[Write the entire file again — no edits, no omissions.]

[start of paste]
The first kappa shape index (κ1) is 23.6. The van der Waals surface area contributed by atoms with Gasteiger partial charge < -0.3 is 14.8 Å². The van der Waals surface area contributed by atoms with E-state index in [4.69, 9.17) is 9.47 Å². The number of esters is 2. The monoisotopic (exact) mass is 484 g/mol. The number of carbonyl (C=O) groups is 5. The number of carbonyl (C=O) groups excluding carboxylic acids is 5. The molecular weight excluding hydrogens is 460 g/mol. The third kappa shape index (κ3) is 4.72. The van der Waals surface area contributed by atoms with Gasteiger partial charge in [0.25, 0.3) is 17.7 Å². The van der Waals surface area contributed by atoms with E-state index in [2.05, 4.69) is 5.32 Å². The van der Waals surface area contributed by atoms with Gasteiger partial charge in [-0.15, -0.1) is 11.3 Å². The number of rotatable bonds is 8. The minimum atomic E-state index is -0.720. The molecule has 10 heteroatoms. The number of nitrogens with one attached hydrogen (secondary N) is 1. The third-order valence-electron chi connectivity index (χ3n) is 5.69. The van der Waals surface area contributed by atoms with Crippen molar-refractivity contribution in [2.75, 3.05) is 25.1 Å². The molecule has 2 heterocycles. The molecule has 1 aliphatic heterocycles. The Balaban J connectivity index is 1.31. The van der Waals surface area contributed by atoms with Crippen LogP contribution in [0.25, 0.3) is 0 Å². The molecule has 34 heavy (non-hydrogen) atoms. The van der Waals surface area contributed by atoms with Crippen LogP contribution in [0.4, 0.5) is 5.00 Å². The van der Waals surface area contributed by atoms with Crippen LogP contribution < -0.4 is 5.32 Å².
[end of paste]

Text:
The first kappa shape index (κ1) is 23.6. The van der Waals surface area contributed by atoms with Gasteiger partial charge < -0.3 is 14.8 Å². The van der Waals surface area contributed by atoms with E-state index in [4.69, 9.17) is 9.47 Å². The number of esters is 2. The monoisotopic (exact) mass is 484 g/mol. The number of carbonyl (C=O) groups is 5. The number of carbonyl (C=O) groups excluding carboxylic acids is 5. The molecular weight excluding hydrogens is 460 g/mol. The third kappa shape index (κ3) is 4.72. The van der Waals surface area contributed by atoms with Gasteiger partial charge in [0.25, 0.3) is 17.7 Å². The van der Waals surface area contributed by atoms with E-state index in [2.05, 4.69) is 5.32 Å². The van der Waals surface area contributed by atoms with Gasteiger partial charge in [-0.15, -0.1) is 11.3 Å². The number of rotatable bonds is 8. The minimum atomic E-state index is -0.720. The molecule has 10 heteroatoms. The number of nitrogens with one attached hydrogen (secondary N) is 1. The third-order valence-electron chi connectivity index (χ3n) is 5.69. The van der Waals surface area contributed by atoms with Crippen molar-refractivity contribution in [2.75, 3.05) is 25.1 Å². The molecule has 2 heterocycles. The molecule has 1 aliphatic heterocycles. The Balaban J connectivity index is 1.31. The van der Waals surface area contributed by atoms with Crippen LogP contribution in [0.25, 0.3) is 0 Å². The molecule has 34 heavy (non-hydrogen) atoms. The van der Waals surface area contributed by atoms with Crippen LogP contribution in [0.4, 0.5) is 5.00 Å². The van der Waals surface area contributed by atoms with Crippen LogP contribution < -0.4 is 5.32 Å².